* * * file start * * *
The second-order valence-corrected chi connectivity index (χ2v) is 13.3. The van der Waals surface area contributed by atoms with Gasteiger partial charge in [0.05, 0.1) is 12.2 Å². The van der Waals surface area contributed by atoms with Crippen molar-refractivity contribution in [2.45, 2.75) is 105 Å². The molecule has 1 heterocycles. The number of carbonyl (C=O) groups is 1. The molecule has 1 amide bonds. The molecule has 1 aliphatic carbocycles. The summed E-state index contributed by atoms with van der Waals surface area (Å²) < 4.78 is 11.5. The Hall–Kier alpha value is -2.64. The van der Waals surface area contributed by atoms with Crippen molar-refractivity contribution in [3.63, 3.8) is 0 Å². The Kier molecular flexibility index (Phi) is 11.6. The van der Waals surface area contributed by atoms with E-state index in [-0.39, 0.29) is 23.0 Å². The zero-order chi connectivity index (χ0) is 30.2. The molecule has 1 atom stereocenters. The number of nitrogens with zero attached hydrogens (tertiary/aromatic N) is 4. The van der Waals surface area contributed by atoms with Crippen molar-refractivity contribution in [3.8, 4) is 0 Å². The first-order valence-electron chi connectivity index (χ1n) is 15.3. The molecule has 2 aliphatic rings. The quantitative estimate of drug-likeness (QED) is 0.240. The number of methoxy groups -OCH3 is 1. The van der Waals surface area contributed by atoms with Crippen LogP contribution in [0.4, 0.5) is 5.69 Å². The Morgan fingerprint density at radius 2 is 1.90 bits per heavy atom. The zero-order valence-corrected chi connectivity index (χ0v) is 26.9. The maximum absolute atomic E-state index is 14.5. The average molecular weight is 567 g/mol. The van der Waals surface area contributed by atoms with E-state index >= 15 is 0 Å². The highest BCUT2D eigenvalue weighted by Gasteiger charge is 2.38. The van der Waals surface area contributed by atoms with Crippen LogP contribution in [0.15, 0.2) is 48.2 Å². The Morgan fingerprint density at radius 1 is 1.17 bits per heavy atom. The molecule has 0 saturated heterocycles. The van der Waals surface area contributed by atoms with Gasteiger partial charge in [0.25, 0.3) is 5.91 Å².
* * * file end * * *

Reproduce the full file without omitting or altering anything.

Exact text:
The second-order valence-corrected chi connectivity index (χ2v) is 13.3. The van der Waals surface area contributed by atoms with Gasteiger partial charge in [0.05, 0.1) is 12.2 Å². The van der Waals surface area contributed by atoms with Crippen molar-refractivity contribution in [2.45, 2.75) is 105 Å². The molecule has 1 heterocycles. The number of carbonyl (C=O) groups is 1. The molecule has 1 amide bonds. The molecule has 1 aliphatic carbocycles. The summed E-state index contributed by atoms with van der Waals surface area (Å²) < 4.78 is 11.5. The Hall–Kier alpha value is -2.64. The van der Waals surface area contributed by atoms with Crippen molar-refractivity contribution in [3.63, 3.8) is 0 Å². The Kier molecular flexibility index (Phi) is 11.6. The van der Waals surface area contributed by atoms with E-state index in [-0.39, 0.29) is 23.0 Å². The zero-order chi connectivity index (χ0) is 30.2. The molecule has 1 atom stereocenters. The number of nitrogens with zero attached hydrogens (tertiary/aromatic N) is 4. The van der Waals surface area contributed by atoms with Crippen molar-refractivity contribution in [3.8, 4) is 0 Å². The first-order valence-electron chi connectivity index (χ1n) is 15.3. The molecule has 2 aliphatic rings. The quantitative estimate of drug-likeness (QED) is 0.240. The number of methoxy groups -OCH3 is 1. The van der Waals surface area contributed by atoms with Crippen LogP contribution in [0.4, 0.5) is 5.69 Å². The Morgan fingerprint density at radius 2 is 1.90 bits per heavy atom. The zero-order valence-corrected chi connectivity index (χ0v) is 26.9. The maximum absolute atomic E-state index is 14.5. The average molecular weight is 567 g/mol. The van der Waals surface area contributed by atoms with E-state index >= 15 is 0 Å². The highest BCUT2D eigenvalue weighted by Gasteiger charge is 2.38. The van der Waals surface area contributed by atoms with Crippen LogP contribution in [0.15, 0.2) is 48.2 Å². The Morgan fingerprint density at radius 1 is 1.17 bits per heavy atom. The molecule has 0 saturated heterocycles. The van der Waals surface area contributed by atoms with Gasteiger partial charge in [0.25, 0.3) is 5.91 Å².